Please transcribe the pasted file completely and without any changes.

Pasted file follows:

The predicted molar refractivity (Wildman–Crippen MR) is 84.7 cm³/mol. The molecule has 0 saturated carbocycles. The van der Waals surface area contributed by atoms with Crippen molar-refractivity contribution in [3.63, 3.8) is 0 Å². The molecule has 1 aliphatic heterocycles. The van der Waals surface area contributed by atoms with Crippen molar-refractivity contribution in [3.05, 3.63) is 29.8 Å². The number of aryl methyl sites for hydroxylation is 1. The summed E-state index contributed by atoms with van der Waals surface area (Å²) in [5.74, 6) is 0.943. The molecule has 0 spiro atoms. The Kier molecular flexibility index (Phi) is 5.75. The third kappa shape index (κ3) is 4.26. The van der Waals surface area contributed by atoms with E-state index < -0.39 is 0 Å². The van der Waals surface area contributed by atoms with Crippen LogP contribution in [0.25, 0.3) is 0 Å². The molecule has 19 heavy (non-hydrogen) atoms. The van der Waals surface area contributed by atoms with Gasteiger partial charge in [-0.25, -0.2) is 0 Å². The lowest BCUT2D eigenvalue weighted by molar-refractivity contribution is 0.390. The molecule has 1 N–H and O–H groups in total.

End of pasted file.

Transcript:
The predicted molar refractivity (Wildman–Crippen MR) is 84.7 cm³/mol. The molecule has 0 saturated carbocycles. The van der Waals surface area contributed by atoms with Crippen molar-refractivity contribution in [3.63, 3.8) is 0 Å². The molecule has 1 aliphatic heterocycles. The van der Waals surface area contributed by atoms with Crippen molar-refractivity contribution in [3.05, 3.63) is 29.8 Å². The number of aryl methyl sites for hydroxylation is 1. The summed E-state index contributed by atoms with van der Waals surface area (Å²) in [5.74, 6) is 0.943. The molecule has 0 spiro atoms. The Kier molecular flexibility index (Phi) is 5.75. The third kappa shape index (κ3) is 4.26. The van der Waals surface area contributed by atoms with E-state index < -0.39 is 0 Å². The van der Waals surface area contributed by atoms with Crippen LogP contribution in [0.25, 0.3) is 0 Å². The molecule has 19 heavy (non-hydrogen) atoms. The van der Waals surface area contributed by atoms with Gasteiger partial charge in [-0.25, -0.2) is 0 Å². The lowest BCUT2D eigenvalue weighted by molar-refractivity contribution is 0.390. The molecule has 1 N–H and O–H groups in total.